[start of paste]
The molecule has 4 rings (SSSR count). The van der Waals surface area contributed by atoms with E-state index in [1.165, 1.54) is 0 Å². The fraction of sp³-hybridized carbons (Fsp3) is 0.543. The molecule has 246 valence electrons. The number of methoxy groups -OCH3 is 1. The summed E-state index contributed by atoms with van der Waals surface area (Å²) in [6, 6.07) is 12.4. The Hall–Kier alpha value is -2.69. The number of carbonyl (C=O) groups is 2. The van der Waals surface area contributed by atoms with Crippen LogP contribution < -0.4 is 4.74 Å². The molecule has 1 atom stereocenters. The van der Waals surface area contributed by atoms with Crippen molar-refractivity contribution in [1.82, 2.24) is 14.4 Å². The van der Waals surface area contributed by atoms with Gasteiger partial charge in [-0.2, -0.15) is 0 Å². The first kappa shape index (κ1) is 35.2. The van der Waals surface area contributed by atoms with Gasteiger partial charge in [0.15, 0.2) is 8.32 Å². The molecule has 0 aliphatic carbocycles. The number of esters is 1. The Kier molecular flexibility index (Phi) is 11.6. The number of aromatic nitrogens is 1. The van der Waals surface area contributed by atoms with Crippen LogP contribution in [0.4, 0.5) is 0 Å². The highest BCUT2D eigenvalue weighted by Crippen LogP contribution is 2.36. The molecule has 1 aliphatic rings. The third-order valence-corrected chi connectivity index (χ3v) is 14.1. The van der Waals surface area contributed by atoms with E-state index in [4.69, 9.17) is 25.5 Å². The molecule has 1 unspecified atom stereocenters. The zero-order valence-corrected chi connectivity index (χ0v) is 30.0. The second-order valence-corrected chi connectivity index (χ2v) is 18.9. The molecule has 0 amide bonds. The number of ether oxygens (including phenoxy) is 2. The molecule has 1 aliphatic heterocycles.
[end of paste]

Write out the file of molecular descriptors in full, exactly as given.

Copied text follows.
The molecule has 4 rings (SSSR count). The van der Waals surface area contributed by atoms with E-state index in [1.165, 1.54) is 0 Å². The fraction of sp³-hybridized carbons (Fsp3) is 0.543. The molecule has 246 valence electrons. The number of methoxy groups -OCH3 is 1. The summed E-state index contributed by atoms with van der Waals surface area (Å²) in [6, 6.07) is 12.4. The Hall–Kier alpha value is -2.69. The number of carbonyl (C=O) groups is 2. The van der Waals surface area contributed by atoms with Crippen LogP contribution < -0.4 is 4.74 Å². The molecule has 1 atom stereocenters. The van der Waals surface area contributed by atoms with Crippen molar-refractivity contribution in [1.82, 2.24) is 14.4 Å². The van der Waals surface area contributed by atoms with Gasteiger partial charge in [-0.2, -0.15) is 0 Å². The first kappa shape index (κ1) is 35.2. The van der Waals surface area contributed by atoms with Gasteiger partial charge in [0.15, 0.2) is 8.32 Å². The molecule has 0 aliphatic carbocycles. The number of esters is 1. The Kier molecular flexibility index (Phi) is 11.6. The number of aromatic nitrogens is 1. The van der Waals surface area contributed by atoms with Crippen LogP contribution in [0.4, 0.5) is 0 Å². The highest BCUT2D eigenvalue weighted by Crippen LogP contribution is 2.36. The molecule has 1 aliphatic rings. The third-order valence-corrected chi connectivity index (χ3v) is 14.1. The van der Waals surface area contributed by atoms with E-state index in [4.69, 9.17) is 25.5 Å². The molecule has 1 unspecified atom stereocenters. The zero-order valence-corrected chi connectivity index (χ0v) is 30.0. The second-order valence-corrected chi connectivity index (χ2v) is 18.9. The molecule has 0 amide bonds. The number of ether oxygens (including phenoxy) is 2. The molecule has 1 aliphatic heterocycles.